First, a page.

Things To Do In New York City

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Nisera Vucetovic, bellman at The Wagner at the Battery.
Nisera Vucetovic
Bellman, The Wagner At The Battery

In 2001, after one year working in housekeeping, Nisera Vucetovic approached her boss with an unusual request: she wanted to become the first female bellman at the global chain hotel where she was working. Why? “To be at the front of the house and meet people,” recalls Nisera, “I felt passionate about it.” Warm and naturally curious, she is one of the first (and last) people with whom guests interact. She uncovers the context of their stay and shares that intel with the staff to create memorable, personalized experiences—whether that's creating a birthday surprise or presenting a mini Christmas tree to a family whose sons were missing theirs. Nisera takes pride in her role as ambassador for revitalized Lower Manhattan and the hotel, which recently relaunched as The Wagner at the Battery. “I’ve been in this building 17 years, more than in my home. Meeting these guests, I make them feel like they’re coming to my home.”

An inviting corner of the Wagner in view of the Freedom Tower.
The Wagner At The Battery

Location is a strong suit for The Wagner, a waterfront luxury hotel with exhilarating views of the Statue of Liberty and New York Harbor. It puts guests in easy walking distance from some of the city’s most iconic landmarks, that range from 17th century monuments to icons of the 21st century skyline. Beyond the obvious, such as the Freedom Tower or historic Stone Street, there are also nearby small-gem museums, green spaces, and buzzed-about bars to explore. Indeed, the neighborhood is attracting more visitors and residents alike, making it a vibrant base for your next New York hotel stay. The Wagner also provides the conveniences of spacious rooms, a 24-hour fitness center, and 2West, the on-site American bistro.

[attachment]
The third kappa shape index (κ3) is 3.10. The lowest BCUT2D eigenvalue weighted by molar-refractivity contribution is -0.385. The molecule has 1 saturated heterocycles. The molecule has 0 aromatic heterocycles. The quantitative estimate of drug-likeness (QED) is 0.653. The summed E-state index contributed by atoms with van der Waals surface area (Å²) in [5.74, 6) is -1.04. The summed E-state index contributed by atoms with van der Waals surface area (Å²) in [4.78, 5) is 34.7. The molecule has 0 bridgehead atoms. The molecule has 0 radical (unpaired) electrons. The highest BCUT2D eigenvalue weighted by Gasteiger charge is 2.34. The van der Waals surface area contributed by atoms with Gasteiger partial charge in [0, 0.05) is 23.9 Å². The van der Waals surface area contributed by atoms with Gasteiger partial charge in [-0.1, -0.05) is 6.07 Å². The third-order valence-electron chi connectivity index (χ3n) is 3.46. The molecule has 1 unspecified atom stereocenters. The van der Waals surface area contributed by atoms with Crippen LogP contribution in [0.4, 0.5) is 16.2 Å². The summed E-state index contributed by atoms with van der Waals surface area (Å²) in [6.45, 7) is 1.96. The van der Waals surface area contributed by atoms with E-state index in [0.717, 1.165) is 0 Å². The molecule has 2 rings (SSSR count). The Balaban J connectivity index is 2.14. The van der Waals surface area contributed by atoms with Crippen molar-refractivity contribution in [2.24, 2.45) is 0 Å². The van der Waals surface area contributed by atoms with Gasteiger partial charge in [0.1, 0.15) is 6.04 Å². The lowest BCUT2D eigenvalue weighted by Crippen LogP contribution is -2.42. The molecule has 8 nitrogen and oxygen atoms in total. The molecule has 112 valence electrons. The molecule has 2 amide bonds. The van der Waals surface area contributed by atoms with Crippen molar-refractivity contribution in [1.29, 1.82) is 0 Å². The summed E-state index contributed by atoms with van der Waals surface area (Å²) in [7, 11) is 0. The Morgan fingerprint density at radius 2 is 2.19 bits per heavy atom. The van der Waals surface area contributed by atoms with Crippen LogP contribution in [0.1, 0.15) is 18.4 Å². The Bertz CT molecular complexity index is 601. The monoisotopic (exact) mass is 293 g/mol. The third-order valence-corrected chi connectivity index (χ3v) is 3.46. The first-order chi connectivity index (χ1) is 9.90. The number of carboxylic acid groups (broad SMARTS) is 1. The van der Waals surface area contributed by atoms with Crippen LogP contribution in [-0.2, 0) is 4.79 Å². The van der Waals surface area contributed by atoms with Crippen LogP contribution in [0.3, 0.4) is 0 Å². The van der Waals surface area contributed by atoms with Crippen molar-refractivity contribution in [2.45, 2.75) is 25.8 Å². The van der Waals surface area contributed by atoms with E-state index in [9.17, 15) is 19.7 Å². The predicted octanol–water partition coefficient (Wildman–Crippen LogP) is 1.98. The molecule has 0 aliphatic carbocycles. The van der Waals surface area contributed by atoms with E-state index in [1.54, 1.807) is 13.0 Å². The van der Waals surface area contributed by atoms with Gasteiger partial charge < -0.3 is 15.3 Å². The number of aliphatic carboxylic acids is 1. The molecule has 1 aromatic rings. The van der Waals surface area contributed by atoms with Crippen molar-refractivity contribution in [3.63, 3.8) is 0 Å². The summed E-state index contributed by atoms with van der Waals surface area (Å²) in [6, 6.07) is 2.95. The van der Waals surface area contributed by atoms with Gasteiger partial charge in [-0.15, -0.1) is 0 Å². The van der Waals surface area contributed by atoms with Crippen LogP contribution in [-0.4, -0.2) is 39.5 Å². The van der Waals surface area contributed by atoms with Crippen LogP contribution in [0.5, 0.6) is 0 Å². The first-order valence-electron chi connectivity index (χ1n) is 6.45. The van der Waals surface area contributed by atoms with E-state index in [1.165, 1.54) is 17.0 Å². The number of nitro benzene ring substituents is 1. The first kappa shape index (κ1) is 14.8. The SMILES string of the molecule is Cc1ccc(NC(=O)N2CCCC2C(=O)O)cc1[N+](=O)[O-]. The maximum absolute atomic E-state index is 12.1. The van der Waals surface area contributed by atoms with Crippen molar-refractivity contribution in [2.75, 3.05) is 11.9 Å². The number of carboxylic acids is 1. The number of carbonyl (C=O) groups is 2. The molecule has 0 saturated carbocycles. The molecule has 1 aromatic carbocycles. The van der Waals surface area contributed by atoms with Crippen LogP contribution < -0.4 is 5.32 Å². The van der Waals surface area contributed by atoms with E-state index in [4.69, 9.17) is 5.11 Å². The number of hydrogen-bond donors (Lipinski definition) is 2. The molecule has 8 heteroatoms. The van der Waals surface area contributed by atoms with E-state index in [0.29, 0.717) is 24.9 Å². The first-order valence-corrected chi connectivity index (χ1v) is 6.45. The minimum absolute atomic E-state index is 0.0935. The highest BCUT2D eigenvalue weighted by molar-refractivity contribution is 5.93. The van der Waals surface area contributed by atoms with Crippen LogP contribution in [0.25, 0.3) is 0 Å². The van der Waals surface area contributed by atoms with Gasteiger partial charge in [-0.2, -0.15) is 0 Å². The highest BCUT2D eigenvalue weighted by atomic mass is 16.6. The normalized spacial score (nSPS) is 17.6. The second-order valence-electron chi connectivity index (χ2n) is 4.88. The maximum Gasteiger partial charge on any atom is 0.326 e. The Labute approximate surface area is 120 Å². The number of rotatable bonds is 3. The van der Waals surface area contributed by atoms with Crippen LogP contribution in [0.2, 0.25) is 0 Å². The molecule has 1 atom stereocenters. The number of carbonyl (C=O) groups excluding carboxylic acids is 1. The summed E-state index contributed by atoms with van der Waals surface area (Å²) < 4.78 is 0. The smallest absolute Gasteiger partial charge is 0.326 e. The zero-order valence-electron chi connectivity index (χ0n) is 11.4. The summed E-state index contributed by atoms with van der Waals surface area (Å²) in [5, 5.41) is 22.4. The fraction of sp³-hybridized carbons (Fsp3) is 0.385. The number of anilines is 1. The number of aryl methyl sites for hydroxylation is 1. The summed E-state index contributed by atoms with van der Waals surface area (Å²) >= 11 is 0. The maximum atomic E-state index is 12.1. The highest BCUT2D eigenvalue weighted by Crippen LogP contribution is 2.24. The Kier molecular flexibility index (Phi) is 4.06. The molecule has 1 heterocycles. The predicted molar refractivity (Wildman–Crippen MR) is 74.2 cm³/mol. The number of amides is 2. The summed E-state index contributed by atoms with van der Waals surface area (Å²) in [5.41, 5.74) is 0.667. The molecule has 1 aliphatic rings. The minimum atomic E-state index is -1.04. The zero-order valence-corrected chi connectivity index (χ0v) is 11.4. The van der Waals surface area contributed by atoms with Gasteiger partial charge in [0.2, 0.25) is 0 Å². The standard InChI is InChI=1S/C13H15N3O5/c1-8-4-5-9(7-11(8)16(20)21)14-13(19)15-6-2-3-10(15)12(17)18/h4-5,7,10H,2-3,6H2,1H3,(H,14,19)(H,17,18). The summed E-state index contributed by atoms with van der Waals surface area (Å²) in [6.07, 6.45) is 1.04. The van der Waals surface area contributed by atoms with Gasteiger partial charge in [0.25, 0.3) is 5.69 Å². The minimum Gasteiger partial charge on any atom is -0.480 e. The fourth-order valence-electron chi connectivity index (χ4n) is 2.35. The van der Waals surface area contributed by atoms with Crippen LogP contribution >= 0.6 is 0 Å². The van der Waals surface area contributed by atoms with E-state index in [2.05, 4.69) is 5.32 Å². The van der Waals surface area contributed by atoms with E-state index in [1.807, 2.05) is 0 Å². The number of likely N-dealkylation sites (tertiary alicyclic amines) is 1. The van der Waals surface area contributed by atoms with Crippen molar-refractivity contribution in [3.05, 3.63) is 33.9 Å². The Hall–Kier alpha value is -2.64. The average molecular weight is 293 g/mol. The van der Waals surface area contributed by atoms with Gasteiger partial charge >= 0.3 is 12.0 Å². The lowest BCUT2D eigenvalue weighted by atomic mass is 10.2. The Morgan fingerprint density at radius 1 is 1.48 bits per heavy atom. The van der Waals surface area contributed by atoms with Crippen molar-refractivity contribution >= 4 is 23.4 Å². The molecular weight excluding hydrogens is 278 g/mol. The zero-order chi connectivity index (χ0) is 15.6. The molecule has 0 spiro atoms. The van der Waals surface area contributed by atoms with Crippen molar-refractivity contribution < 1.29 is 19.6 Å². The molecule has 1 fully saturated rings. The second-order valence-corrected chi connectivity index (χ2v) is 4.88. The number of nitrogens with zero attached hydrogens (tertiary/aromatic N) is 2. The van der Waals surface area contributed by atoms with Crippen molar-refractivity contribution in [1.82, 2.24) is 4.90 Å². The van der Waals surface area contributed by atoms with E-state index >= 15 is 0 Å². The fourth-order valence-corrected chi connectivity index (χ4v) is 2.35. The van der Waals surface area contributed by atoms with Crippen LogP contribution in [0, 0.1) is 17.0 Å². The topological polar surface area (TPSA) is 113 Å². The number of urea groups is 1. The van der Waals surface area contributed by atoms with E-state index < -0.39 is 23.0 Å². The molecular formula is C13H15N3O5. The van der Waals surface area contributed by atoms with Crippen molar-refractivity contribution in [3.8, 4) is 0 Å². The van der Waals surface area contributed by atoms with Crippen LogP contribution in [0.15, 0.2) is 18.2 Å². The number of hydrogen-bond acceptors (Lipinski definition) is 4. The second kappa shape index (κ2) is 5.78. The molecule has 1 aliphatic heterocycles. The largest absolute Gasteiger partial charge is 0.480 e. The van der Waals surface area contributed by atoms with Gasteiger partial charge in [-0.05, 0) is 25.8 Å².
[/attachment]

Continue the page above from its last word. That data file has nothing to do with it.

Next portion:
Check Out These Must Sees In New York City

Longtime New Yorker Nisera Vucetovic shares some of her favorite off-the-beaten path NYC spots.

Lower Manhattan Dining

For Sustainable Seafood With A Scene, Belly Up To The Oyster Bar

New York Harbor was once a prime shucking spot, teeming with oysters, mussels, and clams and lined with floating oyster barges. While that 19th-century heyday is long gone, you can channel its spirit at Grand Banks (Hudson River Park Pier 25; +1-212-660-6312), a beautifully restored fishing schooner serving up seasonal wild-caught fish. Slurp East and West Coast oysters from the shell, chow down on Maine lobster rolls, and sling back effervescent cocktails or rosé, all while admiring the panoramic views. Even though the boat remains firmly docked in the Hudson River, it feels transporting to linger here after sunset, as a sea breeze wafts overhead and the city lights begin to twinkle.

The handsome main bar aboard the Sherman Zwicker. Photo courtesy of Alexander Pincus.

SeaGlass Carousel At The Battery

Spin With The Fishes On A Carousel Unlike Any Other